The author obviously had a very dysfunctional childhood, born to a mismatched couple. He was close to his mother, who seems to have been manipulative in her emotional needs. My impression is of a man who while being passionate, did not always know how to relate to others on an adult level. The Sword in the Stone gives the Wart the childhood which Tim would have liked, and Merlyn the role of kindly teacher which Tim felt he could be to others. The other books in the Arthurian sequence which together make The Once and Future King include The Ill-Made Knight in which Lancelot, while being the hero knight, is also ugly and self loathing - thought to be another picture of the author. The Queen of Air & Darkness contains the character Morgause, who is a not particularly well disguised portrait of the author’s mother in her emotional neediness and frigidity towards her children. The doomed affair between Lancelot and Guinevere is remarkably well drawn considering the author’s lack of mature relationships.  
Tim dealt with his own loneliness by embarking on various ventures of learning. The Goshawk details his plan to own and train his own goshawk which he attempts by the medieval method of carrying the hawk night and day until it is ‘manned’. He was fascinated by the natural world and his descriptions of the animal transformations undergone by the Wart in his ‘education’ show how much he knew. He, despite having little Latin from school, wrote and published a version of a mediaeval bestiary with his own illustrations. In his later years, Tim learnt sign language in order to have deaf and dumb strangers to stay for holidays in his home, having been struck by their plight described in a television programme.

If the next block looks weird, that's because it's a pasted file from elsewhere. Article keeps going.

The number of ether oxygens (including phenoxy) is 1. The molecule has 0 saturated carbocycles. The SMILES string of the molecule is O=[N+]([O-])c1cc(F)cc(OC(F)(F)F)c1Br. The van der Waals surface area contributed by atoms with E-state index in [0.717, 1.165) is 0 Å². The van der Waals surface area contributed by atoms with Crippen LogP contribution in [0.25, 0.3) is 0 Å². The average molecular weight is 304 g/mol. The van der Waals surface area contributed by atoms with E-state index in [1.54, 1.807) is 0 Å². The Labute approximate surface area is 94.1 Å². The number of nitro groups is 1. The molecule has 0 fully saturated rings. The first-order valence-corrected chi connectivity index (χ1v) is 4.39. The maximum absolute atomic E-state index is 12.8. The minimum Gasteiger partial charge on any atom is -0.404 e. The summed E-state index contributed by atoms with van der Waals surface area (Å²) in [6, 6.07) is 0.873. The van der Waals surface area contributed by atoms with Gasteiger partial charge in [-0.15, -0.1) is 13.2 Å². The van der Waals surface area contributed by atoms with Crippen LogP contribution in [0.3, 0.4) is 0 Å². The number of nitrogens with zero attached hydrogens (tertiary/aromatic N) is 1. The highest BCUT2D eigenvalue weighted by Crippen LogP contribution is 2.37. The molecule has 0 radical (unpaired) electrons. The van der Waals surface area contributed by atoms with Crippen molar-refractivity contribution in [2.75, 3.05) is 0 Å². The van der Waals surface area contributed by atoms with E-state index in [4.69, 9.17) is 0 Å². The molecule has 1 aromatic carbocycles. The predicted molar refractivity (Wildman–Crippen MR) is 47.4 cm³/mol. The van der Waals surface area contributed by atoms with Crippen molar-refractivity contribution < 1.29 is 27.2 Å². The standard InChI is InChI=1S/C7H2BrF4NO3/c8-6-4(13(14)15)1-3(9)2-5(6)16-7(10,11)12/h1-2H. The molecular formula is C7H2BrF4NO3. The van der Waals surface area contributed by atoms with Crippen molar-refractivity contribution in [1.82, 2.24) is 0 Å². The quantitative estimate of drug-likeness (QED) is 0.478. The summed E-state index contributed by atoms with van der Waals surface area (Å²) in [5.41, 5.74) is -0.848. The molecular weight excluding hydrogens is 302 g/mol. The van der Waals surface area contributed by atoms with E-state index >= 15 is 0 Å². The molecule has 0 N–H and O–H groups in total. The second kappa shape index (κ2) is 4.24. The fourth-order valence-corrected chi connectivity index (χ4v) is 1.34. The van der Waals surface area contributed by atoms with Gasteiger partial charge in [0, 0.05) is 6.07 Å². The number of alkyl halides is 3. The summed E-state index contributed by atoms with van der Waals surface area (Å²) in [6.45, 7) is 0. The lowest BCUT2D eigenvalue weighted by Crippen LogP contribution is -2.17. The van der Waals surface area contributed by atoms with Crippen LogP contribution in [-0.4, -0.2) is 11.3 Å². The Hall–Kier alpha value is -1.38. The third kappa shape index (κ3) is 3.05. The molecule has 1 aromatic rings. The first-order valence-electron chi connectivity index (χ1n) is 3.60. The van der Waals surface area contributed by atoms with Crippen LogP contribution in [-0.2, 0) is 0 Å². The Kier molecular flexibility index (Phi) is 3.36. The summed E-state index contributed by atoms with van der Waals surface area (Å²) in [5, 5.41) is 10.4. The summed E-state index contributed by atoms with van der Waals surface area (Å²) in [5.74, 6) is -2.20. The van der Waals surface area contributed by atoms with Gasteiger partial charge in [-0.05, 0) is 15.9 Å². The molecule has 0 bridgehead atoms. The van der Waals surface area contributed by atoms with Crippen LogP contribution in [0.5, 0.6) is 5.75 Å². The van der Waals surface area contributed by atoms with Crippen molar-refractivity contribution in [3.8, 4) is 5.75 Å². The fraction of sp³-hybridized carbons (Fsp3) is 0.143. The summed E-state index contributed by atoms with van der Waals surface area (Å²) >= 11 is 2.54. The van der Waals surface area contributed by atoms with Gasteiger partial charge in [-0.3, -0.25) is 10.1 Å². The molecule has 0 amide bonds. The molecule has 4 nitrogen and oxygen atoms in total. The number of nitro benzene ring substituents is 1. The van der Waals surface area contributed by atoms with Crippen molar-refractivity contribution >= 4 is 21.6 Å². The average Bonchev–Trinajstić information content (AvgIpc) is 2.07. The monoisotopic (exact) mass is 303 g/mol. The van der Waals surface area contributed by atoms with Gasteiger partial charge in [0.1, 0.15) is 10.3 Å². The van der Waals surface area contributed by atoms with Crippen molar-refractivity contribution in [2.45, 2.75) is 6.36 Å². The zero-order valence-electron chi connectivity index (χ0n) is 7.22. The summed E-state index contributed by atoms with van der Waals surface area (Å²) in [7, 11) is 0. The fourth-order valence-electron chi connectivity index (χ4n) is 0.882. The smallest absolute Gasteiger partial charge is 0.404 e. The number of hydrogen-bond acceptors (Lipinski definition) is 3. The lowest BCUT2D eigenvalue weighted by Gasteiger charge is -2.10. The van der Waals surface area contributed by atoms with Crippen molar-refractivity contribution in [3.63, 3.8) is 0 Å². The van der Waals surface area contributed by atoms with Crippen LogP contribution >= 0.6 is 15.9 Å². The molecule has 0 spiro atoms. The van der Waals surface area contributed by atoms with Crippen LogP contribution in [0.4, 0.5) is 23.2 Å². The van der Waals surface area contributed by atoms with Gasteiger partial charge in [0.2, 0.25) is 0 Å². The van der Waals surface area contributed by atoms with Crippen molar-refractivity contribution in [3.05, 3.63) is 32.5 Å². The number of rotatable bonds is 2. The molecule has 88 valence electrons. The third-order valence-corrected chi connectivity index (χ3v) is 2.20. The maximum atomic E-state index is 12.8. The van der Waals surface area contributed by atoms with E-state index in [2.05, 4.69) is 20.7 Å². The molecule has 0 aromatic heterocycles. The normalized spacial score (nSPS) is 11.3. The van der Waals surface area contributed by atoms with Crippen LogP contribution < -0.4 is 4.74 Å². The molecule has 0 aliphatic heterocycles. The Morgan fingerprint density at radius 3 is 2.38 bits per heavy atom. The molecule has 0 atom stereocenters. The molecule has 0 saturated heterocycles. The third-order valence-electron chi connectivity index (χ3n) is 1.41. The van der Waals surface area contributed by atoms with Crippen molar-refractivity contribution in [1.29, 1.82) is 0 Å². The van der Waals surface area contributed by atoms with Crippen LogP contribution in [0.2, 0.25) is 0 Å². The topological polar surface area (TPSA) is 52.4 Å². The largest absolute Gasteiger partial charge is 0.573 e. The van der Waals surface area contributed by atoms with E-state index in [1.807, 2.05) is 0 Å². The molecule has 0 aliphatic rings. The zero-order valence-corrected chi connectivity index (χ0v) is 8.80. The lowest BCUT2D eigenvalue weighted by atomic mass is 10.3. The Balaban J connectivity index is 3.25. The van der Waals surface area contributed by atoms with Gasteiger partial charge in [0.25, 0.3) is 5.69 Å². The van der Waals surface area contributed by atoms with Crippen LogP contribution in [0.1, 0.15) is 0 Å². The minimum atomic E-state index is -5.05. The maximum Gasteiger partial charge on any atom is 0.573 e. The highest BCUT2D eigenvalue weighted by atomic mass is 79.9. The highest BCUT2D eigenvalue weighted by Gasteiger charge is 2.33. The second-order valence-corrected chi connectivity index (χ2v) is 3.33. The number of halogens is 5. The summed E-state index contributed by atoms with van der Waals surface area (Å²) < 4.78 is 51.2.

So Tim White is not exactly a model of ‘how to be happy’ but I still think he made an excellent point in Merlyn’s speech. I love learning things and am currently doing a taster course in Russian, creative writing and art as well as Latin, adult ballet classes, horse riding, yoga etc. When I felt very low, I didn’t exactly enjoy my activities but at least I got out of the house and also had topics to talk about with others. (I didn’t dare to stop any of my activities in case I couldn’t manage enough initiative to start again.) Also, one’s woes are not exactly fascinating to others over an extended period, however sympathetic the listener, I even bored myself at times and, other subjects can therefore be a welcome relief for all parties. Another reason to learn is that, as a doctor, one is used to a certain amount of academic activity and the lack of this stimulation can exacerbate feelings of depression, even if one is not well enough to do anything which could be described as CPD.